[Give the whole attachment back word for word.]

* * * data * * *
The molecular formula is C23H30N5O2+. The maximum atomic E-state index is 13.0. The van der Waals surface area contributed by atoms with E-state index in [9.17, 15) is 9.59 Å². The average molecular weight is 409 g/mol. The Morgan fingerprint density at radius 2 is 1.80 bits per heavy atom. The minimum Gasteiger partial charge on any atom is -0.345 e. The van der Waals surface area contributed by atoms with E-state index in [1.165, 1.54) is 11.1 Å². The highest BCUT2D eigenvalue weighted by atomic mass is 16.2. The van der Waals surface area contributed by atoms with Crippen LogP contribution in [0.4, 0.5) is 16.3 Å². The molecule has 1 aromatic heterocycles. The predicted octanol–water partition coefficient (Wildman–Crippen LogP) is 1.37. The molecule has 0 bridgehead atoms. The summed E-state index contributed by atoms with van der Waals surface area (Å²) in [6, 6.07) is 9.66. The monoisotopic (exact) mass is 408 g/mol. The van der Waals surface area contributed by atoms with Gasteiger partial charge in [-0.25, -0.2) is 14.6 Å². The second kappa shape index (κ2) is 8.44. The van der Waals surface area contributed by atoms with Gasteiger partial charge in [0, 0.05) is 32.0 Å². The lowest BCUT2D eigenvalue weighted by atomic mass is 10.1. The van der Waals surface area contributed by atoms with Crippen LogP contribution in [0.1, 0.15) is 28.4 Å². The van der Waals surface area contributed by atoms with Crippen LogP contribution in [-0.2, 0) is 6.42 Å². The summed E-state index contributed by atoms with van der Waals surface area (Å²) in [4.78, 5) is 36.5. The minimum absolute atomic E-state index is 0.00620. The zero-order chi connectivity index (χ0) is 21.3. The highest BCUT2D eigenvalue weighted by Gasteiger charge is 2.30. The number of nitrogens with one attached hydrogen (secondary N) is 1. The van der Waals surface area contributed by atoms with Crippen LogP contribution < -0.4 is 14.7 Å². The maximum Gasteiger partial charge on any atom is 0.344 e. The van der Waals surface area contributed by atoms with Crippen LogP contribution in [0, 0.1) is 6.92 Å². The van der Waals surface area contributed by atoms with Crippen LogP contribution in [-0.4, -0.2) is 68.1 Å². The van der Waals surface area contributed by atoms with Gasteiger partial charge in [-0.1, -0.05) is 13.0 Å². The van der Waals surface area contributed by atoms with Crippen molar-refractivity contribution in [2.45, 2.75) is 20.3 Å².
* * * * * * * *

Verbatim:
The molecular formula is C23H30N5O2+. The maximum atomic E-state index is 13.0. The van der Waals surface area contributed by atoms with E-state index in [9.17, 15) is 9.59 Å². The average molecular weight is 409 g/mol. The Morgan fingerprint density at radius 2 is 1.80 bits per heavy atom. The minimum Gasteiger partial charge on any atom is -0.345 e. The van der Waals surface area contributed by atoms with E-state index in [1.165, 1.54) is 11.1 Å². The highest BCUT2D eigenvalue weighted by atomic mass is 16.2. The van der Waals surface area contributed by atoms with Crippen LogP contribution in [0.4, 0.5) is 16.3 Å². The molecule has 1 aromatic heterocycles. The predicted octanol–water partition coefficient (Wildman–Crippen LogP) is 1.37. The molecule has 0 bridgehead atoms. The summed E-state index contributed by atoms with van der Waals surface area (Å²) in [6, 6.07) is 9.66. The monoisotopic (exact) mass is 408 g/mol. The van der Waals surface area contributed by atoms with Gasteiger partial charge in [-0.25, -0.2) is 14.6 Å². The second kappa shape index (κ2) is 8.44. The van der Waals surface area contributed by atoms with Gasteiger partial charge in [0, 0.05) is 32.0 Å². The lowest BCUT2D eigenvalue weighted by atomic mass is 10.1. The van der Waals surface area contributed by atoms with Crippen LogP contribution in [0.1, 0.15) is 28.4 Å². The van der Waals surface area contributed by atoms with Crippen LogP contribution in [-0.2, 0) is 6.42 Å². The summed E-state index contributed by atoms with van der Waals surface area (Å²) in [4.78, 5) is 36.5. The minimum absolute atomic E-state index is 0.00620. The zero-order chi connectivity index (χ0) is 21.3. The highest BCUT2D eigenvalue weighted by Gasteiger charge is 2.30. The number of nitrogens with one attached hydrogen (secondary N) is 1. The van der Waals surface area contributed by atoms with Crippen LogP contribution < -0.4 is 14.7 Å². The maximum Gasteiger partial charge on any atom is 0.344 e. The van der Waals surface area contributed by atoms with Crippen LogP contribution in [0, 0.1) is 6.92 Å². The van der Waals surface area contributed by atoms with Crippen LogP contribution in [-0.4, -0.2) is 68.1 Å². The van der Waals surface area contributed by atoms with Gasteiger partial charge in [-0.1, -0.05) is 13.0 Å². The van der Waals surface area contributed by atoms with Crippen molar-refractivity contribution in [2.45, 2.75) is 20.3 Å².